Dietary Counseling and Consultations

Eat for Health

An Onion by another name is Lily.

Published May 18th, 2011 in Eat for Health, Uncategorized

By Tammera J. Karr, PhD, CNC, BCIH, CNW, CNH

With fall fast approaching my thoughts turn to those warm and savory foods like onions. The thickness of the onion skin has been used to predict how severe the next winter may be, thin skins mean a mild winter and thick skins indicate a rough winter ahead.   Onions along with garlic, chives, shallots, leeks, green onions (scallions) are in the Amaryllis family-often incorrectly referred to as the Lily family. There are two basic types; the bulb-forming favorites like Walla Walla, Vidalia and Spanish red onions and the perennials that produce clusters of onions that can be replanted. Cluster onions include shallots, Egyptian onions and garlic. This family is cultivated worldwide and has been in use for health care as well as culinary for a millennium.

Onions originated in Central Asia, from Iran to Pakistan and northward to the Slavic countries.  Onion gardens have been excavated dating back 5,000 years; Pharaohs were buried with onions as a sign of eternity. Documents dating back to the sixth century show onions being used medicinally in India. The Romans believed that onions could cure them of whatever ailed them. Even though the onion itself was not spicy enough for the Greeks and Romans they were heavily used for their pungency and their availability to the poorer populations throughout the world. Christopher Columbus and other explorers have brought onions to the Americas.  The three main vegetables of European cuisine from the middle ages to present are beans, cabbage and onions.  Onions have been used as currency and given as wedding gifts.

Wild onions have been growing in North America since well before the pilgrims’ arrival. The Native Americans used wild onions for cooking, seasoning in syrups and for dyes. Official onion cultivation began in America in 1629 and is now one of the top ten vegetable crops grown in the United States. The world’s leading producers of onions are China, India, the United States, Turkey, and Pakistan. In the United States, Idaho, Oregon Washington, California and Texas are the largest producers.

Vitamin C, fiber, biotin, folate, chromium, vitamin K, and thiamin are found in members of the onion family along with potent anti-cancer phytochemicals like quercetin, phenolic acid, sterols, pectin, volatile-oils, sulfur compounds and the enzyme alliinase. It is the enzyme release and it’s conversion to trans-S-cystine that stimulates crying by the cook.

While not as highly valued as a medicinal as garlic, onions have been widely used because they possess the same properties. Like garlic, studies have shown onion extracts decrease blood sugar and, lipid levels, prevent clots, lower blood pressure, reduce inflammation (onions are one of the only foods that contain prostaglandin E1), improve asthma and allergies and retard viruses by improving the immune system.  The blood sugar lowering effects of onions have been clinically found to be comparable to that of prescription drugs tolbutamide and phenformin, commonly given to type 2 diabetics. Onions have been found to help the liver process glucose more efficiently by increasing the life span of insulin and increasing the natural secretion of insulin.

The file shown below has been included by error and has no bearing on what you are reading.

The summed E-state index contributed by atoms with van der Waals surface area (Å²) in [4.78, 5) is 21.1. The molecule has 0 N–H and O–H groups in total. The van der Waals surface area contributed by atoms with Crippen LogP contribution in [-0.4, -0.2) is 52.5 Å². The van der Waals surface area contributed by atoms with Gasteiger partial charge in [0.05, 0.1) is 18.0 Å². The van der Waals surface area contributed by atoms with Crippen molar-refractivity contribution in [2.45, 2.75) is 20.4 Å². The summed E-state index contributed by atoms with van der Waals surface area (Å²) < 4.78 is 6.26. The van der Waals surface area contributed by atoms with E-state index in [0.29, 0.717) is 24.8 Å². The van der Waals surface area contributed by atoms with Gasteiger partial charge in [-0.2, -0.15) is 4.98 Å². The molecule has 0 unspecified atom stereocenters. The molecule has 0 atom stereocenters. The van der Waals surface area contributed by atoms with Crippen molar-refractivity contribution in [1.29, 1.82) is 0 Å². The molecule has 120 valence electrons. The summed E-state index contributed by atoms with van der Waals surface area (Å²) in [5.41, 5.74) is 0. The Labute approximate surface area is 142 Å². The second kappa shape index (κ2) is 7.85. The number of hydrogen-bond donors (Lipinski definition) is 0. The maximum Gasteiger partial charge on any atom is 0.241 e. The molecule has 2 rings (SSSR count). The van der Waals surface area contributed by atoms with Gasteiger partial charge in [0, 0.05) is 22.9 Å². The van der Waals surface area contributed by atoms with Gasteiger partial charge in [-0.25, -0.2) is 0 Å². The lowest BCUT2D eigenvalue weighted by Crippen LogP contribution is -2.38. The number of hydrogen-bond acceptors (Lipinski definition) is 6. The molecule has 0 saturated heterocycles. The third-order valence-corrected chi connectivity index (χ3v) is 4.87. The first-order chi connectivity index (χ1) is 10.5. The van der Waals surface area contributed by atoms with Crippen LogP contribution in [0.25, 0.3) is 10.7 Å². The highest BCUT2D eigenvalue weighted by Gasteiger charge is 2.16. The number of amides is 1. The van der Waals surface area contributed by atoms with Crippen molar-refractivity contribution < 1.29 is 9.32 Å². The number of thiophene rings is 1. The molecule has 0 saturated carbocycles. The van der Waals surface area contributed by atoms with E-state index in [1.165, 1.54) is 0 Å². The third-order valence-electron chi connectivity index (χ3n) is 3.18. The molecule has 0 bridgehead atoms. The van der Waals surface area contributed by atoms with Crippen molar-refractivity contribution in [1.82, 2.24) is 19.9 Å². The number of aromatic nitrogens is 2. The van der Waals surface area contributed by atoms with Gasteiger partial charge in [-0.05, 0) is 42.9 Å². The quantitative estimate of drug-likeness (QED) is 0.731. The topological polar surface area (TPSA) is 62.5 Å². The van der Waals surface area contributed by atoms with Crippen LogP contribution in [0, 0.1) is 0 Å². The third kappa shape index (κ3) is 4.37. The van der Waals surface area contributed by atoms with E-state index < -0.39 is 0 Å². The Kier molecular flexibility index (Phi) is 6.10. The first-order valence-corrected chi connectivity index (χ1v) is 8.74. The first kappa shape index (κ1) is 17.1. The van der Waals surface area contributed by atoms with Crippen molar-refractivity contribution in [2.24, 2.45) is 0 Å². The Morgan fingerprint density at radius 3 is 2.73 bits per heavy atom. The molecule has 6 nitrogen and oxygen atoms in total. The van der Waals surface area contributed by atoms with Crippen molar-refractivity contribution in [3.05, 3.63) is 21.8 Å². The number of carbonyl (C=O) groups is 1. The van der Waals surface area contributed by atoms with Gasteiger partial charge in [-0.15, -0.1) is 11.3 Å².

Historically, onions have been used in the treatment of asthma due to its ability to inhibit the production of compounds that cause bronchial spasms and mucus production.  Onion extracts have been found to inhibit the formation of tumor cells and shallots exhibit significant activity against leukemia.

Beneficial For

Cancer of the lung, breast, ovarian, kidney, prostate, skin, mouth, esophageal, stomach, colon, and liver.

Diabetes, hypoglycemia, metabolic syndrome, insulin resistance.

Heart Health: lower cholesterol, reduces risk of atherosclerosis, cardiovascular disease, heart attack and stroke.

Bone health: increases bone density and possibly decreases the risk of osteoporosis.

Onions are available in fresh, frozen, canned and dehydrated forms; my preference is fresh as this form will have the most nutritional benefit. Store your onions in a cool (55 degrees), dry location; this will help them retain their vitamin C content for as long as six months.

Onions are prone to contamination by aflatoxin produced from aspergillus parasiticus if incorrectly stored. Onions are often subjected to food irradiation in order to inhibit their sprouting potential – food irradiation has various toxic effects.  Onions may cause food allergies and trigger migraines in some people.

No matter how you fix them, the onion family is just plain good for you and a food that your cells will know what to do with.

To Your Good Health and Real Foods.